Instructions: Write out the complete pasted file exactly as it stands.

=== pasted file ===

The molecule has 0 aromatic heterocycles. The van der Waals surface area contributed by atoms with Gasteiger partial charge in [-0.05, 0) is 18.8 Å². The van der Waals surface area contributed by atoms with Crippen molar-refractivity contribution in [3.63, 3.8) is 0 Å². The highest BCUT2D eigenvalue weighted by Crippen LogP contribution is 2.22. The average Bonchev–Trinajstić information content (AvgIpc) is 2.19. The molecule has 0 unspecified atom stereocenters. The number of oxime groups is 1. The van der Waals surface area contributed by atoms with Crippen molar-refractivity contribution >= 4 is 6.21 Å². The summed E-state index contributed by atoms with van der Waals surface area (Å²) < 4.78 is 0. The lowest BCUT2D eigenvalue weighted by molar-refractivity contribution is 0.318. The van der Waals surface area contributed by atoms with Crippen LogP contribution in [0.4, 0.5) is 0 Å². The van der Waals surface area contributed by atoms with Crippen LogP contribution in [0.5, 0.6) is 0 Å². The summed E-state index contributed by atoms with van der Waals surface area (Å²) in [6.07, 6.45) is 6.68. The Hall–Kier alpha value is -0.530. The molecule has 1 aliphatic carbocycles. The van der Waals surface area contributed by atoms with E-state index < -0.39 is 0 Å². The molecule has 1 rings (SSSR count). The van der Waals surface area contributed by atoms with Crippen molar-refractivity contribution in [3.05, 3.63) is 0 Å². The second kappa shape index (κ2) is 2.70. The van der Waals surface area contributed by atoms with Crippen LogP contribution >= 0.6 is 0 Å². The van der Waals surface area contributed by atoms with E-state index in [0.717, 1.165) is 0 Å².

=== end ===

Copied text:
The molecule has 0 aromatic heterocycles. The van der Waals surface area contributed by atoms with Gasteiger partial charge in [-0.05, 0) is 18.8 Å². The van der Waals surface area contributed by atoms with Crippen molar-refractivity contribution in [3.63, 3.8) is 0 Å². The highest BCUT2D eigenvalue weighted by Crippen LogP contribution is 2.22. The average Bonchev–Trinajstić information content (AvgIpc) is 2.19. The molecule has 0 unspecified atom stereocenters. The number of oxime groups is 1. The van der Waals surface area contributed by atoms with Crippen molar-refractivity contribution >= 4 is 6.21 Å². The summed E-state index contributed by atoms with van der Waals surface area (Å²) < 4.78 is 0. The lowest BCUT2D eigenvalue weighted by molar-refractivity contribution is 0.318. The van der Waals surface area contributed by atoms with Crippen LogP contribution in [0.4, 0.5) is 0 Å². The van der Waals surface area contributed by atoms with Crippen LogP contribution in [0.5, 0.6) is 0 Å². The summed E-state index contributed by atoms with van der Waals surface area (Å²) in [6.07, 6.45) is 6.68. The Hall–Kier alpha value is -0.530. The molecule has 1 aliphatic carbocycles. The van der Waals surface area contributed by atoms with E-state index < -0.39 is 0 Å². The molecule has 1 rings (SSSR count). The van der Waals surface area contributed by atoms with Crippen molar-refractivity contribution in [3.05, 3.63) is 0 Å². The second kappa shape index (κ2) is 2.70. The van der Waals surface area contributed by atoms with Crippen LogP contribution >= 0.6 is 0 Å². The van der Waals surface area contributed by atoms with E-state index in [0.717, 1.165) is 0 Å².